Assuming that difference crosses the state line, that means girls are likely to be impacted more than boys by the wearing of masks this fall. You mark that down, I'll mark that down, and we can revisit the question at the end of the year and see what the data tells us.
That doesn't, however, answer the question of whether there will be more or less scatter in the differences for girls than the differences for boys. Another interesting question to ponder over!
As long as we're going through this routine, we may as well learn something along the way, no?
While we take a wait-and-see attitude toward the impacts of masks on female runners, we can be a little less speculative now on the differences owing to incoming athletes from other sports.
In New Mexico, there are three other fall sports (none of which are happening this fall), in addition to cross country. There's football. There's boys soccer. And there's volleyball.
Football doesn't figure to add much to the pool of cross country runners, though where it does contribute, it will be mostly in the realm of small schools. This has a lot to do with the fact that most football players count anything over a 40-yard dash as a distance event.
Soccer will definitely contribute some to the pool of boys cross country runners.
But, what we're interested in at the moment is the contribution of volleyball players. This contribution will be felt most at the 2A level. The larger the school, the more likely it is that the volleyball players will feel the gravitational pull of club volleyball and stay out of cross country altogether. To some extent, this is true of boys soccer as well.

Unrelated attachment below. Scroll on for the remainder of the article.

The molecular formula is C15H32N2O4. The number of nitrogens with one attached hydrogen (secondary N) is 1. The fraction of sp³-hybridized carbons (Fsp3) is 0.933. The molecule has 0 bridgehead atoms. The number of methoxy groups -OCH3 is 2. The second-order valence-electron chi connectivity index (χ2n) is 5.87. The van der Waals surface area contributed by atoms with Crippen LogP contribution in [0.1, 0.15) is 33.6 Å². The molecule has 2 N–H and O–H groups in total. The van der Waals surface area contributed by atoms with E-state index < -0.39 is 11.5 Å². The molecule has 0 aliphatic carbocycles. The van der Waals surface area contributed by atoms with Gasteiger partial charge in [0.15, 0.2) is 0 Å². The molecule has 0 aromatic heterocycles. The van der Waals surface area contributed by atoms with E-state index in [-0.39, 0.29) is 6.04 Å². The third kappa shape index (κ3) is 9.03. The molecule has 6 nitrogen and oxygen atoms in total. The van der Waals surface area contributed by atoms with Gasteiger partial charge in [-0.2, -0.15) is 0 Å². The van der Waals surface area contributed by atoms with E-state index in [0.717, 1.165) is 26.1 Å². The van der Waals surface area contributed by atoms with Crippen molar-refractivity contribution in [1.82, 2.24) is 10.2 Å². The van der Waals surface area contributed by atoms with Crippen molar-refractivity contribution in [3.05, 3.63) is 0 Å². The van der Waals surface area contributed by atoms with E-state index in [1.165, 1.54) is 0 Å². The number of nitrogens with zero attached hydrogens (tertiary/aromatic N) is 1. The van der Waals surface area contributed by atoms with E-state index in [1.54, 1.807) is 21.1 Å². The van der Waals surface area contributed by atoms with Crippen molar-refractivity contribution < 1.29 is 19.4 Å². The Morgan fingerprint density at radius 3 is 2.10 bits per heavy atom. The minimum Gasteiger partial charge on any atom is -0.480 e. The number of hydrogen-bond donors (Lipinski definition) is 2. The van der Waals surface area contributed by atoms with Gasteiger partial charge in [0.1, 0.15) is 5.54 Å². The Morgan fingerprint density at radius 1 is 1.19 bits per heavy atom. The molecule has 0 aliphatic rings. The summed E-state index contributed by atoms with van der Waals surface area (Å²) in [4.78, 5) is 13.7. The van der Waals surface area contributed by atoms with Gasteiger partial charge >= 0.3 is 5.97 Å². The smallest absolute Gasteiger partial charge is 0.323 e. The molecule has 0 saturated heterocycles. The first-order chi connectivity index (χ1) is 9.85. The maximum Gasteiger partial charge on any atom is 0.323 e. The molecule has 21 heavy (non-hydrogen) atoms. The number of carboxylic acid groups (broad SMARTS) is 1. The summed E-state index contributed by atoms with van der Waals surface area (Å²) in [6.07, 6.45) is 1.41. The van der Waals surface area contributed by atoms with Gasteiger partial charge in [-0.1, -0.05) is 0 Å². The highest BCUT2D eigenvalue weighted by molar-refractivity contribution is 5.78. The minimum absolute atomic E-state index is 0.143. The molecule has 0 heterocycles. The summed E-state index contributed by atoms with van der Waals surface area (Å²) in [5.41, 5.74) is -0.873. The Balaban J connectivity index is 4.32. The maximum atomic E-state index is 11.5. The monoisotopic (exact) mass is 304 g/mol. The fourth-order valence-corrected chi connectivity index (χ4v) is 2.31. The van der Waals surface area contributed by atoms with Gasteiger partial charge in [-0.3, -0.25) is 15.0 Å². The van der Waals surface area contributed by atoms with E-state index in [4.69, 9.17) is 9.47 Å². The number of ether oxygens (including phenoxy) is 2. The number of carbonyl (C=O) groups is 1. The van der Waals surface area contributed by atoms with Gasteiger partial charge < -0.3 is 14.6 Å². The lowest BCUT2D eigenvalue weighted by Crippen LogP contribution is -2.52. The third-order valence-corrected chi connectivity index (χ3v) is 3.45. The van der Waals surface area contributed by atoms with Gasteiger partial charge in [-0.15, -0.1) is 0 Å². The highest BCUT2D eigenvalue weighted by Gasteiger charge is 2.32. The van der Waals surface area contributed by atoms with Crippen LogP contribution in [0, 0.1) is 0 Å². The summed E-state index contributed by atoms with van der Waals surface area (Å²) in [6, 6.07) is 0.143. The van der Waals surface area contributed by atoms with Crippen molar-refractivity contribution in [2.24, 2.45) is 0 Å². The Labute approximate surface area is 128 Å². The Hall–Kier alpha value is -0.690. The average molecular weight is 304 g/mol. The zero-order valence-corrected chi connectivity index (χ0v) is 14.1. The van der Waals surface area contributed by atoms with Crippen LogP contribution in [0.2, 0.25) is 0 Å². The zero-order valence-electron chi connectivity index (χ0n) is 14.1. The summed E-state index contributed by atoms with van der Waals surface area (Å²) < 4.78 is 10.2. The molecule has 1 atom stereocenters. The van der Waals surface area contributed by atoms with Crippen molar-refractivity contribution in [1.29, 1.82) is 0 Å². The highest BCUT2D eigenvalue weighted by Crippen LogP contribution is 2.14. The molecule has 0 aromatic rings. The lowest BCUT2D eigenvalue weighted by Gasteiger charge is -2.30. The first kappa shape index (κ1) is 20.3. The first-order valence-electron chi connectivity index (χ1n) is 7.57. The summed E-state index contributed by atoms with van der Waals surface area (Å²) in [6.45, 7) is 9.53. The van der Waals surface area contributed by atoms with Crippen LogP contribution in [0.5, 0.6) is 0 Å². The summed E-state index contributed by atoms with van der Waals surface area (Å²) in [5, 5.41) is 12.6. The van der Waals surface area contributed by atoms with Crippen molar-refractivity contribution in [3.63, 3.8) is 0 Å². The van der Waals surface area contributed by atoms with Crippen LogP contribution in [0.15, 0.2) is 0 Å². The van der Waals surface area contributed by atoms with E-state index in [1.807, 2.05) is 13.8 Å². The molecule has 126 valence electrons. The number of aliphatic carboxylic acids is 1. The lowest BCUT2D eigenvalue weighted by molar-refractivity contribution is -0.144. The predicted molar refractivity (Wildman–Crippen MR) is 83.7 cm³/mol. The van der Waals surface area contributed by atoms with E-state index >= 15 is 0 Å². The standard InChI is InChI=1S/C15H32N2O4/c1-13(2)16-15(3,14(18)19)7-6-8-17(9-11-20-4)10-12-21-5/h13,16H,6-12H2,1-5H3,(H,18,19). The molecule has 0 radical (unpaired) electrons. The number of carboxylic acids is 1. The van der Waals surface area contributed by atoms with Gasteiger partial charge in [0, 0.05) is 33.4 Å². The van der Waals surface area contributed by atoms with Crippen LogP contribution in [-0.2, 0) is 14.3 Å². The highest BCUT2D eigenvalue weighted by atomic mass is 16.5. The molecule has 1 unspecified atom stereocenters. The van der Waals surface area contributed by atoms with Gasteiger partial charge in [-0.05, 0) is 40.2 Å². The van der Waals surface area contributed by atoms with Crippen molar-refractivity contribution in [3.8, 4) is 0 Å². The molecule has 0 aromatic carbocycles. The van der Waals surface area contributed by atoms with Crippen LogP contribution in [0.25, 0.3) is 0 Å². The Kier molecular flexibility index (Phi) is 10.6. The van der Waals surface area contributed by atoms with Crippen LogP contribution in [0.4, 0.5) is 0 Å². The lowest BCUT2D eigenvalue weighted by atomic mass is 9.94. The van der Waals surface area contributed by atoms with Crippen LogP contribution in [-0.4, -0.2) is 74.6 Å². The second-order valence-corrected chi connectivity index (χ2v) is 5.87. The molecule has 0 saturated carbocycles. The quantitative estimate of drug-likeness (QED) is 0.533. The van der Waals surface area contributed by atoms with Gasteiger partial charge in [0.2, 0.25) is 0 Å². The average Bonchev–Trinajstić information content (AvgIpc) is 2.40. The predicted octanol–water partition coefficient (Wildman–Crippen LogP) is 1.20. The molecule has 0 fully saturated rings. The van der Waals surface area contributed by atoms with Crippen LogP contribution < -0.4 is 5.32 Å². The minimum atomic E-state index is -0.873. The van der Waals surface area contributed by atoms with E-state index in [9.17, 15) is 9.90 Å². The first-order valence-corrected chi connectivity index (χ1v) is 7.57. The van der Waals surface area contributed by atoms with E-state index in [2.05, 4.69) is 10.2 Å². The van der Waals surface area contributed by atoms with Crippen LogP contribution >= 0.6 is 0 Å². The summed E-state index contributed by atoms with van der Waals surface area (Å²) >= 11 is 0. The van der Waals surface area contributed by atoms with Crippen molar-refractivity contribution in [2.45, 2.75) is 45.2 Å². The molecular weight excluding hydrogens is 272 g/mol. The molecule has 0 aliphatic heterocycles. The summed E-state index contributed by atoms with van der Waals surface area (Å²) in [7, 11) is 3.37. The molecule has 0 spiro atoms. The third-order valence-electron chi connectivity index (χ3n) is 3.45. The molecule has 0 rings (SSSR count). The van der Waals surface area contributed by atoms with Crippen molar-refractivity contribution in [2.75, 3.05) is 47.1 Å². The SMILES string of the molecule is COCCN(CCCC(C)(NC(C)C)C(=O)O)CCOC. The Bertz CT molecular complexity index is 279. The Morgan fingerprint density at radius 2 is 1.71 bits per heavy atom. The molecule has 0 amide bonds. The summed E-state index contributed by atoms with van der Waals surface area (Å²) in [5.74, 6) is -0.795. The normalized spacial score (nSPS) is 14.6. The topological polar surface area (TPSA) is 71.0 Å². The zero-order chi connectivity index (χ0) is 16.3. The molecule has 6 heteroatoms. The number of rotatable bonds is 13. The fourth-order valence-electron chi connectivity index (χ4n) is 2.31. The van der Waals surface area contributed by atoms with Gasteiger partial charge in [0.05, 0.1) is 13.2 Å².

But, most 2A schools exist in places where club volleyball is largely, or completely, a non-factor.
In schools where a good relationship exists between the volleyball and cross country coaches, an influx of volleyball players to the cross country team could make an enormous difference in the school's cross country fortunes for this fall.
At my own school, and we are a well-developed cross country program, we had only one girl make the plunge. Club volleyball is strong in our community. The one girl who made the plunge, however, has been a huge positive impact on our team--just in terms of willingness and enthusiasm alone. She hasn't made our varsity roster this year, but if we were a smaller program she might well have done exactly that. She may have run more in the first two weeks of practice than she had in her entire life, but she was delighted to make the most of the opportunity before her. And we've been delighted to have her.
Psst... she might come back next year!
I am absolutely of the persuasion that we will see some 2A programs rising out of (almost) nowhere to enjoying solid seasons this fall on account of the presence of transplanted volleyball players. It's just hard to know in advance where those programs will arise. Add one or two capable runners to a lot of 2A rosters and you suddenly have a whole lot more competitive teams!
It will be fun to see them arise. Despite the masks, this may be the most interesting fall of 2A Girls cross country yet on account of that.